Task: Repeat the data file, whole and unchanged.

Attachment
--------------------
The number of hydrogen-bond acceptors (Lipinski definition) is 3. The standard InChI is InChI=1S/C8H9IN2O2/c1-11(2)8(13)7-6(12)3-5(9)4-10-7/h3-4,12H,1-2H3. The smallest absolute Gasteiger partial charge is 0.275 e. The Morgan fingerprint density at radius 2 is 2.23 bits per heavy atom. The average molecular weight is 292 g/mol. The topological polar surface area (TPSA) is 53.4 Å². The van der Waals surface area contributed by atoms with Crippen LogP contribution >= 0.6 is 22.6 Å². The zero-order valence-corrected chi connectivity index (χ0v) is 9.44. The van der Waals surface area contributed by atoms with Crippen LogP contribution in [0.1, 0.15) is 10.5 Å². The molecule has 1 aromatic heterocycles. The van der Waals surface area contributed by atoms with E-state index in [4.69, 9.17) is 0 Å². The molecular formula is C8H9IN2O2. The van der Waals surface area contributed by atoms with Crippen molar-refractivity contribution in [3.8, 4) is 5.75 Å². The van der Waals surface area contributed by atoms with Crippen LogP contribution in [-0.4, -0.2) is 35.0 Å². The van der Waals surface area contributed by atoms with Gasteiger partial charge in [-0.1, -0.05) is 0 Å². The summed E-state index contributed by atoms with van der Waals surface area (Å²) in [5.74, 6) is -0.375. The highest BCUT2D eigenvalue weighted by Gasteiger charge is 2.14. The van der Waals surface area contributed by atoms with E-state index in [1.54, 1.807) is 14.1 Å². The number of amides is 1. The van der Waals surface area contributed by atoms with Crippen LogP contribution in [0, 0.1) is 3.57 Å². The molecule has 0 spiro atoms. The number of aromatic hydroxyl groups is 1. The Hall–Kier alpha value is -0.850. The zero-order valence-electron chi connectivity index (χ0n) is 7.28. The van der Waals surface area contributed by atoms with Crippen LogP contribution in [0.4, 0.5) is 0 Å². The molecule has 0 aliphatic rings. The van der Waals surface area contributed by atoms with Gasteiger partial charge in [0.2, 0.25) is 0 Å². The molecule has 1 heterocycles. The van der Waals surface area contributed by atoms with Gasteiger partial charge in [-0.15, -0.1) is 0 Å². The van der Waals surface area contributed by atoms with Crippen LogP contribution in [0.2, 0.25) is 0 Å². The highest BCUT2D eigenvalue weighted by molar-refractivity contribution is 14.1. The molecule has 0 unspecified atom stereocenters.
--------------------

The number of hydrogen-bond acceptors (Lipinski definition) is 3. The standard InChI is InChI=1S/C8H9IN2O2/c1-11(2)8(13)7-6(12)3-5(9)4-10-7/h3-4,12H,1-2H3. The smallest absolute Gasteiger partial charge is 0.275 e. The Morgan fingerprint density at radius 2 is 2.23 bits per heavy atom. The average molecular weight is 292 g/mol. The topological polar surface area (TPSA) is 53.4 Å². The van der Waals surface area contributed by atoms with Crippen LogP contribution >= 0.6 is 22.6 Å². The zero-order valence-corrected chi connectivity index (χ0v) is 9.44. The van der Waals surface area contributed by atoms with Crippen LogP contribution in [0.1, 0.15) is 10.5 Å². The molecule has 1 aromatic heterocycles. The van der Waals surface area contributed by atoms with E-state index in [4.69, 9.17) is 0 Å². The molecular formula is C8H9IN2O2. The van der Waals surface area contributed by atoms with Crippen molar-refractivity contribution in [3.8, 4) is 5.75 Å². The van der Waals surface area contributed by atoms with Crippen LogP contribution in [-0.4, -0.2) is 35.0 Å². The van der Waals surface area contributed by atoms with Gasteiger partial charge in [-0.1, -0.05) is 0 Å². The summed E-state index contributed by atoms with van der Waals surface area (Å²) in [5.74, 6) is -0.375. The highest BCUT2D eigenvalue weighted by Gasteiger charge is 2.14. The van der Waals surface area contributed by atoms with E-state index in [1.54, 1.807) is 14.1 Å². The number of amides is 1. The van der Waals surface area contributed by atoms with Crippen LogP contribution in [0, 0.1) is 3.57 Å². The molecule has 0 spiro atoms. The number of aromatic hydroxyl groups is 1. The Hall–Kier alpha value is -0.850. The zero-order valence-electron chi connectivity index (χ0n) is 7.28. The van der Waals surface area contributed by atoms with Crippen LogP contribution in [0.4, 0.5) is 0 Å². The molecule has 0 aliphatic rings. The van der Waals surface area contributed by atoms with Gasteiger partial charge in [0.2, 0.25) is 0 Å². The molecule has 1 heterocycles. The van der Waals surface area contributed by atoms with Gasteiger partial charge in [-0.15, -0.1) is 0 Å². The van der Waals surface area contributed by atoms with Crippen LogP contribution in [0.2, 0.25) is 0 Å². The highest BCUT2D eigenvalue weighted by molar-refractivity contribution is 14.1. The molecule has 0 unspecified atom stereocenters.